TDF Stage 11: So, Who’s Fastest Now?

This 167.5 km stage from Blaye les Mines to Lavaur was mostly flat with some short, steep hills

Mark Cavendish wins Stage 11, and slips into the Green Jersey lead. Photo ASO Pool

in the last hour, followed by a mostly flat final 15 km,  suitable for a mass sprint at the finish.

Would the rivalry we saw between Greipel and Cavendish in stage 10 play out again on this course? And if so, who would win in a pure Mano a Mano sprint today?

We had the answer in a triumphant Mark Cavendish, as he beat Andre Greipel to the line. But it was the getting there that made the story.

Remember on yesterday’s stage the HTC Highroad team had planned early on for a sprint by Matt Goss which backfired when Goss was dropped in the final climb at the finish by a push at the front and acceleration started by Phillipe Gilbert of the Omega Pharma Lotto team.

Though Gilbert himself did not win the final sprint, his aggressive moves shed Goss and Mark Renshaw, two of Cavendish’s main lead out men.

Cavendish also found himself out in front, taking the lead out on the sprint, which allowed Greipel to not only take his wheel but to use the Manx man’s draft.

Greipel was triumphant, and his win added fuel to the media theme revolving around that there was a major rivalry between the two that was now vindicated by Greipel’s win.

But not today, and in a final sprint to the finish, even drafting behind the fastest man on earth, Greipel could not get the better of his previous team mate.

One thing we predicted, the Cav’ doesn’t have to be taught the same lesson twice: one humiliation and mistake is enough for him to correct his move the second time.

For one, he wasn’t going to pull along his former teammate on the HTC-Columbia team: the German allegedly left the team because he wasn’t given enough opportunities to sprint in major finishes.

In a tweet after the race he said, “WOW! @TheDPate and Lars Bak held 6 strong guys at 3mins! How could I not win after that? @mark_renshaw super cool in last km. Super happy.”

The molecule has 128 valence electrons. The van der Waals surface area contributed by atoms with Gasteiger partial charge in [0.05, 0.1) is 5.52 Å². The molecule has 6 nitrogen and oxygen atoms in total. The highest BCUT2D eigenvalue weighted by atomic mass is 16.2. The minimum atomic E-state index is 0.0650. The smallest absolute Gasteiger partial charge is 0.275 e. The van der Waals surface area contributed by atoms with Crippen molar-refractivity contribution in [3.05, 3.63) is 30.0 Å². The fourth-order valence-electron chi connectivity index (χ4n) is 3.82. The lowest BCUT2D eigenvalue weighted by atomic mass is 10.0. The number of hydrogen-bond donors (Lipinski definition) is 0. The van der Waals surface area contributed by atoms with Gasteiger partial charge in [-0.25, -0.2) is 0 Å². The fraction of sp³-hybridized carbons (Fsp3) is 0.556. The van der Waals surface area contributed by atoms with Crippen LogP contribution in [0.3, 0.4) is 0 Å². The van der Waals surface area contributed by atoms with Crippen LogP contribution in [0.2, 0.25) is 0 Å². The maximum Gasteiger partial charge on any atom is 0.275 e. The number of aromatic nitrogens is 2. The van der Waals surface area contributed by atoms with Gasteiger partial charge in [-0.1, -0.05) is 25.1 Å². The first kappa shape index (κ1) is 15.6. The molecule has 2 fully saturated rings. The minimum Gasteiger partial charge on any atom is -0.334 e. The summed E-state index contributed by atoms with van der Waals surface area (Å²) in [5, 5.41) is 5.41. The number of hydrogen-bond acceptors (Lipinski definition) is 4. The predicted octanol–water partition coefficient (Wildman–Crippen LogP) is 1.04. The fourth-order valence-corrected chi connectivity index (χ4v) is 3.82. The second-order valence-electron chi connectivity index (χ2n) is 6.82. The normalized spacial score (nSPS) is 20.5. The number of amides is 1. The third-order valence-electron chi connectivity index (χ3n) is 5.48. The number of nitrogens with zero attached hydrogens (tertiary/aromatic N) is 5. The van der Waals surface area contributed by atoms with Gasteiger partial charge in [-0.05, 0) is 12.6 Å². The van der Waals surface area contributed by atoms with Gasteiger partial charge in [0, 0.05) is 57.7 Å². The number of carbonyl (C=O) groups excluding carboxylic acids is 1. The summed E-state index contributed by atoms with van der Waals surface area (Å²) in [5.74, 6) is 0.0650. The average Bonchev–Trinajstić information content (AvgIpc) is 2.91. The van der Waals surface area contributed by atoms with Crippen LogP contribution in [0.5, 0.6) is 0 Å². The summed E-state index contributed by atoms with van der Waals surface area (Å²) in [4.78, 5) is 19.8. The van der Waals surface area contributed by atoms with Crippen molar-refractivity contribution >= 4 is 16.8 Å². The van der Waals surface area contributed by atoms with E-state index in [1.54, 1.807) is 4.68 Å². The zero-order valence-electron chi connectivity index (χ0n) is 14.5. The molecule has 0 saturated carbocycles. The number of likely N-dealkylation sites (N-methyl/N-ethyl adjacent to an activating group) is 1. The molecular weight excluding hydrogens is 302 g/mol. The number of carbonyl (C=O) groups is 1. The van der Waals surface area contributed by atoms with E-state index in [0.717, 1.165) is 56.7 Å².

In other words, he got his famous lead out, especially with Mark Renshaw–and it worked.

Later Cavendish learned the Green Jersey had switched to his hands, thanks to a win in the intermediate sprint as well. “Also, finally got my grubby little Manx mitts on the Green Jersey. We will try & keep it until Paris. 2 more sprints.. Montpellier & Paris!”

Despite his 18 stage wins, this is the first time that Cavendish has held the Green Jersey in this year’s Tour. The last time he wore the Green Jersey in the Tour was in 2009.

But it is clear that the race director of HTC Highroads made the right decision: there is only one Cav’ the Manxman, fastest man on earth.  Cavendish’s wheels seemed to say as he crossed the finish line, “So there!, griping Greipel!”

Among the top contenders, Thomas Voeckler, Luis Leon Sanchez, and Cadel Evans retained their top three positions. Frank and Andy Schleck stayed in fifth and sixth positions.

Alberto Contador who started this year’s Tour as the favorite to win the overall was still in 16th position. The Spaniard has been complaining of a hurt knee since his last fall in Stage 9.

Yesterday he issued a statement that he had hurt his knee and would be undergoing acupuncture in an effort to resolve the pain.

“1:30de bici y descansando con acupuntura pa la rodilla.Today1:30riding&relax,acupuncture for my kneehttp://yfrog.com/kjfh8fj,” he wrote on his Twitter account in both Spanish and English.

Acupuncture needles in the famous knee of Alberto Contador who has been complaining of knee problems since a fall in Stage 9t

A drenching rain falling towards the finish threatened to ruin the final sprint: At 15 km to go, a break was ahead of the peloton by 49 seconds, but the pack behind was traveling at 75 km per hour, and a sprint finish was almost assured.

At 7.2 km to the finish the break was still ahead by 29 seconds, and despite a spectacular speed, the peloton was not gaining as fast on the break riders as they should have.